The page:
$9.9M Waco Drive project takes shape with new sidewalks and traffic lights | Local government and politics

Sidewalks and traffic lights along a 5-mile stretch of Waco Drive are being repaired and upgraded by the Texas Department of Transportation as part of a $9.9 million effort to make the corridor safer for pedestrians.

Last fall, workers began fixing broken sidewalks deemed tripping hazards and replacing traffic lights with up-to-date models that use cameras. The project runs along Waco Drive, or Highway 84, from Lake Air Drive to Clifton Street, and is expected to be completed this winter, said TxDOT Waco District spokesman Jake Smith.

“This area was selected due to the high risk of pedestrian and intersection related incidents throughout the corridor,” Smith said.

Traffic lights along Waco Drive are outdated and tend to malfunction during thunderstorms, flashing red and creating more danger for drivers, said Jim Reed, the city’s public works capital program manager. from Waco.

“It seems like if lightning strikes or some pretty aggressive weather event happens, it turns them into a flash of red,” Reed said. “While this is a TxDOT-sponsored, safety-related project, it meets a lot of our needs in this area of ​​improving alternative mobility and pedestrian mobility.”

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Reed said the new traffic lights will use cameras to detect oncoming cars, making them more reliable than outdated traffic lights that rely on sensors under the roadway.

“I think it’s a great project for us,” Reed said, adding that the city is “way behind” on traffic signal upgrades in that area.

The Waco Metropolitan Area Active Transportation Map produced by the Waco Metropolitan Planning Organization shows a patchwork of sidewalks in poor, fair, and good condition along Waco Drive.

TxDOT is paying for the Waco Drive project through its $600 million Road to Zero effort to reduce road deaths.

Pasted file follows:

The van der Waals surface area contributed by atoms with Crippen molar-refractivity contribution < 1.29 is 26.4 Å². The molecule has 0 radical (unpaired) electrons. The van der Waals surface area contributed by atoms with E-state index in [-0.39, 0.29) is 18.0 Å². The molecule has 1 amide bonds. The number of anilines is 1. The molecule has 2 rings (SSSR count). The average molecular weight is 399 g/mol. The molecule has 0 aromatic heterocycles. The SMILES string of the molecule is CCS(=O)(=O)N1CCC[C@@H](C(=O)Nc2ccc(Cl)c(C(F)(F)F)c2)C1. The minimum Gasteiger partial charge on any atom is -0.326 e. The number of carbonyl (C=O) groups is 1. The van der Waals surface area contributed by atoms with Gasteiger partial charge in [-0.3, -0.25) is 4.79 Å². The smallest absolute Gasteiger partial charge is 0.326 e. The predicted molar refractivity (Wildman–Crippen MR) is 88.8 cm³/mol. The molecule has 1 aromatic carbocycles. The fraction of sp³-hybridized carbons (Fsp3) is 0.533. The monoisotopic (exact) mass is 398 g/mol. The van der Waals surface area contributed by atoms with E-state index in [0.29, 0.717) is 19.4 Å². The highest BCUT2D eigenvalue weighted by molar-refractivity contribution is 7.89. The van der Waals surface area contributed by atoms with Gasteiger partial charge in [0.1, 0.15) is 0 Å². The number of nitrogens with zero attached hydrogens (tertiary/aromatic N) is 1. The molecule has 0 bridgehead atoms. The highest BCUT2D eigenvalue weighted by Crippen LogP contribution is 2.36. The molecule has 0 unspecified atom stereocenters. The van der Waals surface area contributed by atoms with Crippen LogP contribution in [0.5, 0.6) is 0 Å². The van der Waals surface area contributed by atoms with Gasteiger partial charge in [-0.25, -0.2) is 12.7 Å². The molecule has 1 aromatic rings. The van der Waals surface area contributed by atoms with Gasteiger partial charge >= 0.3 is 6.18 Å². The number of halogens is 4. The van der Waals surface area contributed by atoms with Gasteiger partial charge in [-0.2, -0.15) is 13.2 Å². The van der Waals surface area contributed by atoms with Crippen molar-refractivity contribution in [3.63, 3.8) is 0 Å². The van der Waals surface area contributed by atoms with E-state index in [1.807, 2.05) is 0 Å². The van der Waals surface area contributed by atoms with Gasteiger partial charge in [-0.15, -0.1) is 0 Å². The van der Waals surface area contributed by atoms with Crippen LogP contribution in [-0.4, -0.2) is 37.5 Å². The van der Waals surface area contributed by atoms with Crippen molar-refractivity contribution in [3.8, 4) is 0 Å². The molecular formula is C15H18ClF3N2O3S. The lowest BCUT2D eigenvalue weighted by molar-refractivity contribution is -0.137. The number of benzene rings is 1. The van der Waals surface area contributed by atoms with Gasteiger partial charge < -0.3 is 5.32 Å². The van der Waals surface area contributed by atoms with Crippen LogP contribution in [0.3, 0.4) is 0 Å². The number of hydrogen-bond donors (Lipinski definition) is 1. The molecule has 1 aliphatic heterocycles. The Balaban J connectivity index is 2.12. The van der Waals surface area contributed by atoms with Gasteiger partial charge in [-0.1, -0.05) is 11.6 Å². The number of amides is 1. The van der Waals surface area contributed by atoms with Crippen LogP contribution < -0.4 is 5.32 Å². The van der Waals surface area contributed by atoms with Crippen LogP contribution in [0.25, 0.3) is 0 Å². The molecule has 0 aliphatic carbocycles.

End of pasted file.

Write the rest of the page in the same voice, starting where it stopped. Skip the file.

Rod Aydelotte, Tribun-Herald

The City of Waco paid engineering consultants Kimley-Horn $976,770 for engineering and design work on the project.

The sidewalk work will also bring the walkways up to current Americans With Disabilities Act standards. The project also includes improvements to intersections along the route.

Funding for the project came from TxDOT’s $600 million dedicated to its Road to Zero initiative, an effort to reduce Texas road deaths and eliminate them completely by 2050.

In 2019, the Texas Transportation Commission tasked TxDOT with halving the number of pedestrian fatalities by 2035, which would reduce the annual number of fatalities to around 1,800 according to a TxDOT press release. At least one person has died on Texas roads every day since Nov. 7, 2000, a pattern that was unbroken even during the height of the COVID-19 shutdowns when many Texans stayed home.

According to the state’s Crash Records Information System, Highway 84 through McLennan County has been the site of 52 crashes that injured 40 people and killed eight from 2017 to present. Of these, 18 occurred in 2019, the year TxDOT announced its goals.

Waco Drive sidewalks

Crews are pouring new sidewalks along Waco Drive near Sixth Street.

Rod Aydelotte, Tribun-Herald

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